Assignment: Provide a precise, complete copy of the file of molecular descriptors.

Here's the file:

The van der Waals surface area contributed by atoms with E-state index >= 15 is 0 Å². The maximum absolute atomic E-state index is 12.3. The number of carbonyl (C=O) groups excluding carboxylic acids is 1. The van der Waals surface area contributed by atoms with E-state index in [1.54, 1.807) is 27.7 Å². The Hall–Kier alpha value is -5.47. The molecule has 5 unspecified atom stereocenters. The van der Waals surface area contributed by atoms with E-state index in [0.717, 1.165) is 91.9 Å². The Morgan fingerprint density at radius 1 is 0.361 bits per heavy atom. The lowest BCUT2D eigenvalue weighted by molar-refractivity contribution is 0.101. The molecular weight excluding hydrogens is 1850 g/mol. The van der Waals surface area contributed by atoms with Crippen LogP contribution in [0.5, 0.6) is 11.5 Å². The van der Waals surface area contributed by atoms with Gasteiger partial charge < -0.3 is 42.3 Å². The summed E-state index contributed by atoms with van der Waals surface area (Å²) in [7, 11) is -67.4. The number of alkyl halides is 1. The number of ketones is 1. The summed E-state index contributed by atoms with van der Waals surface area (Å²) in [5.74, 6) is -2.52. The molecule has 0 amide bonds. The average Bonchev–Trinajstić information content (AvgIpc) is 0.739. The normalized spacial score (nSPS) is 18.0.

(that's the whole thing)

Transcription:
The van der Waals surface area contributed by atoms with E-state index >= 15 is 0 Å². The maximum absolute atomic E-state index is 12.3. The number of carbonyl (C=O) groups excluding carboxylic acids is 1. The van der Waals surface area contributed by atoms with E-state index in [1.54, 1.807) is 27.7 Å². The Hall–Kier alpha value is -5.47. The molecule has 5 unspecified atom stereocenters. The van der Waals surface area contributed by atoms with E-state index in [0.717, 1.165) is 91.9 Å². The Morgan fingerprint density at radius 1 is 0.361 bits per heavy atom. The lowest BCUT2D eigenvalue weighted by molar-refractivity contribution is 0.101. The molecular weight excluding hydrogens is 1850 g/mol. The van der Waals surface area contributed by atoms with Crippen LogP contribution in [0.5, 0.6) is 11.5 Å². The van der Waals surface area contributed by atoms with Gasteiger partial charge < -0.3 is 42.3 Å². The summed E-state index contributed by atoms with van der Waals surface area (Å²) in [7, 11) is -67.4. The number of alkyl halides is 1. The number of ketones is 1. The summed E-state index contributed by atoms with van der Waals surface area (Å²) in [5.74, 6) is -2.52. The molecule has 0 amide bonds. The average Bonchev–Trinajstić information content (AvgIpc) is 0.739. The normalized spacial score (nSPS) is 18.0.